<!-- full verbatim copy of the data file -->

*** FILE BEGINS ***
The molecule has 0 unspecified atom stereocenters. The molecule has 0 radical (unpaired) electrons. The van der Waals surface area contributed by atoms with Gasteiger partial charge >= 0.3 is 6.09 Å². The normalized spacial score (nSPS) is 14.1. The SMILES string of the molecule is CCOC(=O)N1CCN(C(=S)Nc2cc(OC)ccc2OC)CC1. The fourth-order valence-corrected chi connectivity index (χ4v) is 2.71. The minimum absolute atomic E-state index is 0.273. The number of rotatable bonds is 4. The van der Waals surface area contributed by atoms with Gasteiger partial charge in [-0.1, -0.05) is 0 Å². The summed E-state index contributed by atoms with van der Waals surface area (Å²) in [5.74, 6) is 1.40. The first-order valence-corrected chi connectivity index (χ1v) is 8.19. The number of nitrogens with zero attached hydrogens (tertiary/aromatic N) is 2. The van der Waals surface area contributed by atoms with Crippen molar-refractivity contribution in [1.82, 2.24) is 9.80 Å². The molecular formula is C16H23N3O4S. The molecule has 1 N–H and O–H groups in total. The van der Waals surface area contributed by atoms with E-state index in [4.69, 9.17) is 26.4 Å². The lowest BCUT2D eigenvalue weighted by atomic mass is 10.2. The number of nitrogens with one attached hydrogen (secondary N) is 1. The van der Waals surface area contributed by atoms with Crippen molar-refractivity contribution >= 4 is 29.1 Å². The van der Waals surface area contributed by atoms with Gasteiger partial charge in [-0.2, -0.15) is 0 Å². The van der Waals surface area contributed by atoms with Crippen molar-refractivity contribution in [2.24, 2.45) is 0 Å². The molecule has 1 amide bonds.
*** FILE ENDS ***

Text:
The molecule has 0 unspecified atom stereocenters. The molecule has 0 radical (unpaired) electrons. The van der Waals surface area contributed by atoms with Gasteiger partial charge >= 0.3 is 6.09 Å². The normalized spacial score (nSPS) is 14.1. The SMILES string of the molecule is CCOC(=O)N1CCN(C(=S)Nc2cc(OC)ccc2OC)CC1. The fourth-order valence-corrected chi connectivity index (χ4v) is 2.71. The minimum absolute atomic E-state index is 0.273. The number of rotatable bonds is 4. The van der Waals surface area contributed by atoms with Gasteiger partial charge in [-0.1, -0.05) is 0 Å². The summed E-state index contributed by atoms with van der Waals surface area (Å²) in [5.74, 6) is 1.40. The first-order valence-corrected chi connectivity index (χ1v) is 8.19. The number of nitrogens with zero attached hydrogens (tertiary/aromatic N) is 2. The van der Waals surface area contributed by atoms with Crippen molar-refractivity contribution in [1.82, 2.24) is 9.80 Å². The molecular formula is C16H23N3O4S. The molecule has 1 N–H and O–H groups in total. The van der Waals surface area contributed by atoms with E-state index in [4.69, 9.17) is 26.4 Å². The lowest BCUT2D eigenvalue weighted by atomic mass is 10.2. The number of nitrogens with one attached hydrogen (secondary N) is 1. The van der Waals surface area contributed by atoms with Crippen molar-refractivity contribution >= 4 is 29.1 Å². The van der Waals surface area contributed by atoms with Gasteiger partial charge in [-0.2, -0.15) is 0 Å². The van der Waals surface area contributed by atoms with Crippen molar-refractivity contribution in [2.24, 2.45) is 0 Å². The molecule has 1 amide bonds.